The law firm of Brownstein Hyatt Farber Schreck provided an "urban renewal refresher" for members of the Delta City Council on Sept. 2.
Carolynne White and Caitlin Quander, associates of the law firm, explained urban renewal is primarily intended to prevent and eliminate slums and blight -- not to fund economic development, create jobs or increase tax revenue.
But, they added, elimination of slum and blight through redevelopment almost always results in economic development, job creation and increased tax revenue.
That's the goal of the City of Delta, Region 10 and Delta County Economic Development, as the entities begin implementing a strategic plan developed by consultants from Better City. An urban renewal authority is one way to fund public improvements in the hope of attracting private investment.
The Denver-based law firm has been contracted to provide expertise as the city moves to revitalize the Delta Urban Renewal Authority that was created in 1985. The original scope of work centered on the downtown area, but future plan areas are expected to include the property eyed for a riverfront hotel/conference center near the intersection of Highways 50 and 92.
White and Quander explained that DURA's boundaries are the same as the city's, but within those boundaries multiple areas can be designated for improvement.
They said the word "blight" can be applied broadly to 14 different criteria, including deteriorated structures as well as inadequate public improvements or utilities; environmental contamination of buildings or property; and defective or inadequate street layout.
"The principal purpose of an urban renewal plan is to attract private investment, to get the private sector to do the things you want done within the plan area," White explained. "While URA has authority to issue bonds and build public, or even private, improvements, the whole purpose isn't that the URA is going to do everything -- it's that you're going to do enough to attract the private sector to do it."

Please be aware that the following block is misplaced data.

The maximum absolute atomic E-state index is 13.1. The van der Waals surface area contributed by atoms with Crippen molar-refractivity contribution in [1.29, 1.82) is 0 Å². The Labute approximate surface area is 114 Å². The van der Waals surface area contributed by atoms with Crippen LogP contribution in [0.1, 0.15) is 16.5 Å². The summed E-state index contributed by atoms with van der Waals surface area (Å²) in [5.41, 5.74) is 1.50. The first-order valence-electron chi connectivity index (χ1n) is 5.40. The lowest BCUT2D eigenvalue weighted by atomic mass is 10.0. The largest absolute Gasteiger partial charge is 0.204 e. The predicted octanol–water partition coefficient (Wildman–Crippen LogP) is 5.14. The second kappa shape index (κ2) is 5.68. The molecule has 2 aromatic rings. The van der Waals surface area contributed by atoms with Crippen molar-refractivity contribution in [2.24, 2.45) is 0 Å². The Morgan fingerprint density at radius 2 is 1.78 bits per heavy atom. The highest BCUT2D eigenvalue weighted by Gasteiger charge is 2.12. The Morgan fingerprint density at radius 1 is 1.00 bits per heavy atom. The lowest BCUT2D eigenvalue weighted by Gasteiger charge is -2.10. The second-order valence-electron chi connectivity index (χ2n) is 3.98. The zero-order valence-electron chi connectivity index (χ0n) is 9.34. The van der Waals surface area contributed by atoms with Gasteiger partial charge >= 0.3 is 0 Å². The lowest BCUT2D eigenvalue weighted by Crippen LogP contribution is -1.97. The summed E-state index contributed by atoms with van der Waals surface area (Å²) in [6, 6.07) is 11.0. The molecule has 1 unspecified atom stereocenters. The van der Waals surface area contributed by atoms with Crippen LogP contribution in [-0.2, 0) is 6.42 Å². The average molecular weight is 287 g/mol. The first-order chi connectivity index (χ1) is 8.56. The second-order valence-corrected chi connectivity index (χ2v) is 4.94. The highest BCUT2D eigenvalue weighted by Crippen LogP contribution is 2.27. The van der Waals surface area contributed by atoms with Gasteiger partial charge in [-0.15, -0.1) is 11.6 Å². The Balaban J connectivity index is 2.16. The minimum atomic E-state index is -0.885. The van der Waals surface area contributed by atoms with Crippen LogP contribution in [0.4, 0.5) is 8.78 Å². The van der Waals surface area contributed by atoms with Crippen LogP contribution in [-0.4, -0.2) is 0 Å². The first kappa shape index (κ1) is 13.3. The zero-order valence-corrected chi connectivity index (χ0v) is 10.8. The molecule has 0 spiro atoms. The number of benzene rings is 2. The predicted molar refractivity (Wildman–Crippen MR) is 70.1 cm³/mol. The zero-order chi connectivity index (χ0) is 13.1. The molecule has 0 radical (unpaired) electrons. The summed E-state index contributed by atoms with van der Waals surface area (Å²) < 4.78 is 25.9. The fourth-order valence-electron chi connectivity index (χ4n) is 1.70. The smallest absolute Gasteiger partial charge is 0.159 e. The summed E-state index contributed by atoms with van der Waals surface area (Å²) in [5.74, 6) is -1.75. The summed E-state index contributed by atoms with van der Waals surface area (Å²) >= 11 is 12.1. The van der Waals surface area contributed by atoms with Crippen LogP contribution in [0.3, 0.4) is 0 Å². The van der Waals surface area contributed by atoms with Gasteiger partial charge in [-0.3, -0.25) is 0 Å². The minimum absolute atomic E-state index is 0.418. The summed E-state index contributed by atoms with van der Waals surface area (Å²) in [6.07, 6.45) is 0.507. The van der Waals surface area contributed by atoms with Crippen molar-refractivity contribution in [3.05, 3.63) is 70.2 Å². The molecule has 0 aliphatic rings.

Tax increment financing is one of the tools an urban renewal authority can use to finance bonds. This type of financing requires buy-in from the county, school district and other taxing entities that agree to give up the property and/or sales tax generated by the new development. The "increment" is pooled to fund rehabilitation.
Because those taxing entities have a stake in the new development, state statute requires they be represented on the urban renewal authority board. In addition to the five council members, who currently serve as the DURA board members, any new plan will require appointment of three additional board members. One must be a county appointee, one must be a school board member and the third will represent all the other taxing districts within the plan area.
The next step is to bring together the existing DURA board, adopt bylaws and authorize the law firm to formally reinstate DURA's legal status as city staff begins to identify the plan boundaries/projects.
"I know you're anxious to get moving," White said, "but there's a good chance you might be taking final action to adopt a plan nine to 12 months from now."
City officials report they've already had positive conversations with the taxing bodies that will be affected by tax increment financing, which could speed up the process.